Marketing lessons from Jennifer Egan

Jennifer Egan at Guardian Book ClubHave you read A Visit from the Goon Squad by Jennifer Egan? It was one of those books that when it came out it felt like everyone was reading it. It moves across time, linking characters not necessarily directly or chronologically but in some tenuous way. Almost like a reminder that the marginal characters in your life are the heroes in theirs; roles that are interchangeable in every moment. The power lies not in the characters but the moment, which Egan denotes as the goon: “Time’s a goon, right? You gonna let that goon push you around?”

I went with Sam to see Jennifer Egan interviewed as part of Guardian Book Club, where she spoke mostly about A Visit from the Goon Squad (the idea behind the event series is that an author will have a new book out, but they’ll be asked to talk about an older work. That way no one has to apologise for accidental spoilers).

Jennifer Egan is so clearly brilliant and so effortlessly warm. Even when talking about the way she works; at one point she stopped herself to apologise for speaking as if her writing appears fully formed on the page. It doesn’t. She writes entirely long-hand, and her latest novel Manhattan Beach eventually ended up as 14,000 handwritten pages where some characters had different names throughout just because she’d lost track. But as I listened to her I couldn’t help thinking that the lessons she’d learned as an author made really good marketing advice:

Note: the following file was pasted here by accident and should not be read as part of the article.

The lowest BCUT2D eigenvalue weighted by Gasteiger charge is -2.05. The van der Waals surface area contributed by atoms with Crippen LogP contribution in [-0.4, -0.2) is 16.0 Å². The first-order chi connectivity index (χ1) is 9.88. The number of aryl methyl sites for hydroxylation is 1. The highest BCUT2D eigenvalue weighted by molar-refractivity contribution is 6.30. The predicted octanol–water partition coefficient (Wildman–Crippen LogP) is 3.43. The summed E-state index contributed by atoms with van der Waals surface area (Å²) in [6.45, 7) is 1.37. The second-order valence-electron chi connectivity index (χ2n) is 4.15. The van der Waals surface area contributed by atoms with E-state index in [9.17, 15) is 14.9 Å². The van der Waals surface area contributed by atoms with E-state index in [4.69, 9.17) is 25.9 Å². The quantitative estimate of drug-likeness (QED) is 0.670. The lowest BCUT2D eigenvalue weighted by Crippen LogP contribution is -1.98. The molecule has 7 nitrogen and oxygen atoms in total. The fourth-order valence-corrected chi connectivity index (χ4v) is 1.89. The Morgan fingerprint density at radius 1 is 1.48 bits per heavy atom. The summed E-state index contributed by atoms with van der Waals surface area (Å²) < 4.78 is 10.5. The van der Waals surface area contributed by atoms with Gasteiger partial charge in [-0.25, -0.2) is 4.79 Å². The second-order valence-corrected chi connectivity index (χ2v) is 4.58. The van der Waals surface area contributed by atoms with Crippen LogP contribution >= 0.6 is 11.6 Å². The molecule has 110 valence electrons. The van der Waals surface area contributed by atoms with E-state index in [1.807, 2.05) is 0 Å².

There are many ways to tell a story, but make sure the medium fits
If you have read Goon Squad then you’ll know that the penultimate chapter, Great Rock and Roll Pauses by Alison Blake, is told as a PowerPoint presentation. Egan had never used PowerPoint before writing this chapter (to get a primer she had asked her sister, a consultant at Bain, to send her one, telling her it was research into the corporate world. When she received the file she couldn’t even open it, as she didn’t even have ), but had the feeling that the setting, a desert, might just work with PowerPoint atmospherically.

But it’s a radical form, and the only way she felt she could access the character of Alison Blake. “I wouldn’t have used it if there was another way to tell that story,” she said. “Hopefully I got some emotion through without over-sentimentality.”

Act fast
The last two chapters of Goon Squad are set in the future– a future that’s now our present and that was dreamt up before everyone had an iPhone. Egan didn’t shy away from how outdated these chapters already are: “All these ideas were vaguely ahead [in 2010] and now they’re behind.”

The speed of technology and innovation is still increasing. If you want to be ahead, you’ll have to be quick.

Define what you do
When Goon Squad was published the New York Times called it “uncategorizable”. Is it a novel, or a collection of short stories? Jennifer Egan wouldn’t let her publisher put ‘A Novel’ on the cover of the hardback edition. And I mean, I get it. It’s easy to think that by leaving something open, you let your audience think for themselves. You let them decide, to participate.

But that isn’t what actually happens. What happens is that your audience, not knowing what you’re offering them or why they should care, move on. Good Squad sold poorly when it was first released.

Define what you do so people can decide whether they’re interested in it or not.

Sometimes it’s luck
The movement through the stories of Goon Squad works a lot like you would move across the Internet, jumping through hypertext to related but separate material. Did that effect contribute to the success of Goon Squad (it won the Pulitzer in 2011), making it timely and narratively appealing?

If you get an idea, try it. Sometimes you do things and they’re relevant. Dream it up and see where it goes.


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